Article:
Nursing Considerations in Epilepsy Treatment



Epilepsy is often perceived as a frightening and stigmatizing disorder and its impact can be enormous. Some children outgrow their seizures, others achieve good seizure control, and some become refractory to medical treatment. Epilepsy often coexists with cognitive and behavioral problems.1,2,3,4,5,6 Santilli (1993) describes the psychosocial factors as the spectrum of epilepsy7,8 highlighting that while some children may have an uncomplicated course others are compromised or devastated by seizures (Table 54–1).


By adopting the role of patient advocate, educator, and counselor, epilepsy nurse specialists (ENSs) are able to develop a therapeutic relationship with patients to empower them to manage their epilepsy. Children and families often seek information to help them understand the condition. Providing information is not a one-way didactic process. Parents of children with epilepsy need the opportunity and time to ask questions and raise issues of concern, which due to time constraints, doctors may sometimes find difficult to provide. By providing good quality relevant information nurses can help families gain a greater sense of control, which is necessary for self-management and optimal quality of life (QOL). In the hospital, clinic, or community setting, nurses facilitate a close liaison with other professionals and coordinate the multidisciplinary service needed for children with epilepsy. The proactive and complementary role of the nurse specialist will minimize fragmented care and bring an integrated approach to the complex management of epilepsy patients.9



How nurses become specialized and what role they have in the management of patients with epilepsy varies from country to country. There are no formal boards that certify nurses as epilepsy specialists. Their specialization comes from clinical experience and continuing education. They may work in the community or in hospital outpatient and inpatient settings. Clinical responsibilities may extend to drug studies, ketogenic diet programs, and vagus nerve stimulator clinics. ENSs with advanced degrees can diagnose and prescribe either as independent nonmedical prescribers or under a physician’s supervision.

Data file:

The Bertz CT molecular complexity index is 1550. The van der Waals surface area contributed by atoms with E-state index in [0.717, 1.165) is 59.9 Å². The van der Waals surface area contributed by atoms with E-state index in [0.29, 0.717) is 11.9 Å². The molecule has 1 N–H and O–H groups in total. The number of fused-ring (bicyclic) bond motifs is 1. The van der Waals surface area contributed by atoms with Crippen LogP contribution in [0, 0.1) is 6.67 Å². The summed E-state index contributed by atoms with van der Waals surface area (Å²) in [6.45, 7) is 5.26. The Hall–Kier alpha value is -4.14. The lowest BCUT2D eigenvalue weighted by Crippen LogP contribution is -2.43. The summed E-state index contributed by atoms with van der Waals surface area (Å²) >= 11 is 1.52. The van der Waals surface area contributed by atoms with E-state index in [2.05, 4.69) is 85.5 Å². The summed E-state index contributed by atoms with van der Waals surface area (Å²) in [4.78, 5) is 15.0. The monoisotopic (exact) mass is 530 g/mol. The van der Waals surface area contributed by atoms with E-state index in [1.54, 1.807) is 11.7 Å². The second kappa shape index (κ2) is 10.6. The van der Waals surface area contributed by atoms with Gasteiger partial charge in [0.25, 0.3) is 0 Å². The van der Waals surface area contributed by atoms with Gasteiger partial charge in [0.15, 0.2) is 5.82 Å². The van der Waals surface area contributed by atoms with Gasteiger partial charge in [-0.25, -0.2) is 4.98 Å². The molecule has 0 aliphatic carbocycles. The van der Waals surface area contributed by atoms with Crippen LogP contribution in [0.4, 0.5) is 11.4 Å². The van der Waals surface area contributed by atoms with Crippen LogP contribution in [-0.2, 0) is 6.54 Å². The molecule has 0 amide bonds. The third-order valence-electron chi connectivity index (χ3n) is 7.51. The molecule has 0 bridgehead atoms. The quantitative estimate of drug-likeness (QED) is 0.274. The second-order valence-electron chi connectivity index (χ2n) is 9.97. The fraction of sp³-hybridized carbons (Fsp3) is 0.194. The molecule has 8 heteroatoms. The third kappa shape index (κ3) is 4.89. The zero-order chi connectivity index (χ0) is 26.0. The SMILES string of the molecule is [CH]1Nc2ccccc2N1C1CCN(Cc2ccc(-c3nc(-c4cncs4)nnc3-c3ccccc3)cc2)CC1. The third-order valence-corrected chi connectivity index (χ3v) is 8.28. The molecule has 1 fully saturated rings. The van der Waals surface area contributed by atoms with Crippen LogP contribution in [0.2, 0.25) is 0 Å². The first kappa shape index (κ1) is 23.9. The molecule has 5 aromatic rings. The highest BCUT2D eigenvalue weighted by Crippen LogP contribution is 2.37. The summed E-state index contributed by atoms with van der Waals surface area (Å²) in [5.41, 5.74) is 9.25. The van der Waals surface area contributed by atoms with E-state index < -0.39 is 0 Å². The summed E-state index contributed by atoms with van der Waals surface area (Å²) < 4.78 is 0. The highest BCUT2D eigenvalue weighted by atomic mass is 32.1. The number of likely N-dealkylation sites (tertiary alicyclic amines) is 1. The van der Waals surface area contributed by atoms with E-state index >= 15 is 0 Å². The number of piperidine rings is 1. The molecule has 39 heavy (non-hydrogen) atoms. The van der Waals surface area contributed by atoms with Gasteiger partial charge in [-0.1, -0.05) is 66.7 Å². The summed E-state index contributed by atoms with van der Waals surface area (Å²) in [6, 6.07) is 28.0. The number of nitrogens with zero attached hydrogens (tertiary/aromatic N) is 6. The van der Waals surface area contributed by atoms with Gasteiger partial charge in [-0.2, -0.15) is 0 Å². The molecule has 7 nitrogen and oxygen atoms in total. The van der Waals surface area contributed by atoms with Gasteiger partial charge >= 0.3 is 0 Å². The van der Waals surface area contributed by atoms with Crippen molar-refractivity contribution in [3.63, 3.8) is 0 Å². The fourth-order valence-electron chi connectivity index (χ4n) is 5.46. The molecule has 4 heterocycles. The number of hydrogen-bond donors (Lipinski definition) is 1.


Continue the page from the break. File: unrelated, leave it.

In the United Kingdom, National Institute of Clinical Excellence guidelines (NICE 2012) exist for the delivery of epilepsy services. This document provides a government framework for how nationally funded health services in epilepsy should be organized and delivered. Nursing care in the United Kingdom is organized into primary, secondary, and tertiary/quaternary care.10 There are a plethora of epilepsy nursing titles and roles but broadly speaking, nurses who provide support to families with children with epilepsy in primary, secondary and tertiary/quaternary health care are referred to as ENSs.

In 2005, the Royal College of Nursing, United Kingdom produced a competency framework and guidance for pediatric ENS services.11 This document defines the ENS role and outlines competencies required to progress from novice (in the specialty), to competent and onto expert (advanced) practitioner. ENSs are senior registered nurses with a first degree, who have or are working toward a Masters in Science in Epileptology, with clinical experience in epilepsy, acute neurology, and community nursing.11 A summary of the ENS role in the United Kingdom is outlined in Table 54–2.


Nurses have a key role in the care of patients with chronic health problems. Managing medical illness involves more than managing medical problems. It entails managing psychological and social issues including helping patients develop strategies to adapt to their illness and alter their lifestyles. In pediatric epilepsy, the nurse is in a unique situation to be able to help the child and family cope with all aspects of the disorder. They can educate the family regarding the pathophysiology of seizures, treatment options, and medication side effects. Nurses can alleviate fears surrounding seizures by teaching parents and caretakers what to do during a seizure. They can also support families to cope with the complicated and devastating challenges of epilepsy.

Buelow (2006) looked at stressors of parents of children with epilepsy and intellectual disability. She identified five categories/sources of stress, namely: concern about the child; communication with health care providers; interactions with the school; and support in the community. She found that families rarely discuss all their problems with their physicians. She concluded that an important step in helping parents is to assess stressor and psychosocial care needs. As many stressors arise from a child’s medical condition, nurses are in a unique position to help parents address these sources. Buelow suggests a list of potential parental stressors (Table 54–3). She argues that strategies for assisting parents should include assessing the problem, educating when appropriate, and referring to other professionals when necessary.

Jan 2, 2019 | Posted by in NEUROLOGY | Comments Off on Nursing Considerations in Epilepsy Treatment
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